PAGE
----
ELO rating of Fairy max?

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ELO rating of Fairy max?

Postby rks_chess » 17 Jul 2016, 09:55

Just curious : I would like to know the ELO rating for the Fairy-max 4.8Q engine. I read that it's code is based off of the
Micro-Max engine which looks so small (I mean the source code in C). How complicated can this engine be? What is it's rating?
Is it the same as Micro-Max which is rated at 1940 by the site : http://www.computerchess.org.uk/ccrl/4040/.

I cannot believe that such a small piece of code can be rated at 1940. Does some one know the rating?
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Re: ELO rating of Fairy max?

Postby H.G.Muller » 03 Nov 2016, 20:49

Sorry for the tardy response; I normally do not read this forum section.

And yes, for normal Chess Fairy-Max is essentially micro-Max 4.8. The main difference is that the move-generator tables that describe how the pieces move are not in the code as initialized data, but are read from a file (fmax.ini). There is a whole lot of code added to do that, without any attempt to minimalize it, but that is all in the interface part, not in the AI (which basically consists only of the Search routine D()).

The code of that search routine has been extended by some 40%, but only to be able to handle more complex pieces than plain sliders and leapers, and for orthodox Chess this is just overhead that perhaps slows down the node rate by a few percent. (But 1% of speed is approximately 1 Elo only.) A compensation is that the Pawn double-moves are handled in a different way from micro-Max, also to be able to generalize to other pieces that have extra initial moves: the initial double push is now treated as a separate move 'direction' from the single push, and in the game description is defined first. This conveys a slight advantage: in micro-Max Pawn double pushes could not be hash moves, because then they would fail to set the e.p. flag. So if a Pawn double-push was best, there was no hash move, indicated by invalidating the to-square of that move. But move generation would still start with the piece on the from-square, i.e. the Pawn. So in micro-Max the double push would then be generated second, after the single push. But in Fairy-Max it would be generated first, so the fact that it could not be hash move does not hurt at all. This should more than make up for a potential slowdown by the generalization.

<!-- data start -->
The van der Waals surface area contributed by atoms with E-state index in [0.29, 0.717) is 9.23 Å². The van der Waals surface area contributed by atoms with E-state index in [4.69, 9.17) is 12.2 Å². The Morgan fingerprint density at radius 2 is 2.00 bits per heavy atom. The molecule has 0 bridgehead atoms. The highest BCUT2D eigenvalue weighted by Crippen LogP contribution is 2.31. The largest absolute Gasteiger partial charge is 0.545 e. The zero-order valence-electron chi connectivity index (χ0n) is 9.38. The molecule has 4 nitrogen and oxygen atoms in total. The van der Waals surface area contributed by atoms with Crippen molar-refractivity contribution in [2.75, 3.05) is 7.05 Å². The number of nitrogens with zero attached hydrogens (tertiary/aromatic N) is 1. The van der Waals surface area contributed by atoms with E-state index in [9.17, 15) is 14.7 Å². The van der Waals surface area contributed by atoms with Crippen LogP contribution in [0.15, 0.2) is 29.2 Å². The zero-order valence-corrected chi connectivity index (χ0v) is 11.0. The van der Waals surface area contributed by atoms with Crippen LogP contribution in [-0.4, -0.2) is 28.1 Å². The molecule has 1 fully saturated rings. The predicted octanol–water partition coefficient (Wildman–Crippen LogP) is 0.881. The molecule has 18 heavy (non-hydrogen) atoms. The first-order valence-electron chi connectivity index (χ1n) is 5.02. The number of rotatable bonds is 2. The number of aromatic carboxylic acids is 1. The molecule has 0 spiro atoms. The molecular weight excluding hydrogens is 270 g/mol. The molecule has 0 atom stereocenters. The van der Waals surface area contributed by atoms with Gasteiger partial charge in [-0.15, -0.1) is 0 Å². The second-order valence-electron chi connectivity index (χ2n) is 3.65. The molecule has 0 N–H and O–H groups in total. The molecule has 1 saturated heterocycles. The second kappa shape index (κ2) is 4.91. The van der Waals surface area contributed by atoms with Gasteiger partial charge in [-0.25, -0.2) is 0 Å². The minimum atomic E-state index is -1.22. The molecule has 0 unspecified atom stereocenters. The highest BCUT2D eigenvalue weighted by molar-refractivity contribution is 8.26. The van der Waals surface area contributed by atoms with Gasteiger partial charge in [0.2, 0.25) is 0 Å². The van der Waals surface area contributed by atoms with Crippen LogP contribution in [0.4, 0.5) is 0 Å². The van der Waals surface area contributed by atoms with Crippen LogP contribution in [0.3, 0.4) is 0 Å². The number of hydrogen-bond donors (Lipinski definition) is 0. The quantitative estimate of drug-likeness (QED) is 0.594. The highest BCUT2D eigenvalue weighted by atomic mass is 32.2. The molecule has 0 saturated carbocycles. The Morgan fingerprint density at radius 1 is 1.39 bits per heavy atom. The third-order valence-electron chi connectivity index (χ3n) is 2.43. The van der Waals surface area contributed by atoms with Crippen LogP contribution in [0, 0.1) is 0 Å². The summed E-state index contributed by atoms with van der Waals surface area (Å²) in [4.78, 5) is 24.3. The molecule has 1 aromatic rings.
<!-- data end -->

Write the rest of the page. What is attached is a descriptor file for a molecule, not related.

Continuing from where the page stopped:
I should say that the Fairy-Max I bundle with WinBoard is a simple gcc compile that I make myself under Cygwin, while the micro-Max tested by CCRL was a special PGO optiomized executable made by Denis Mendoza, which is 1.75 times faster. That would make it some 60 Elo stronger. But Fairy-Max is open source, and anyone interested in squeezing every Elo out of it could make his own fast compile. (But why would they? There are other engines, which are 1000 Elo stronger...) The goal of Fairy-Max is to make an entertaining but beatable opponent to play against in all kind of Chess variants.
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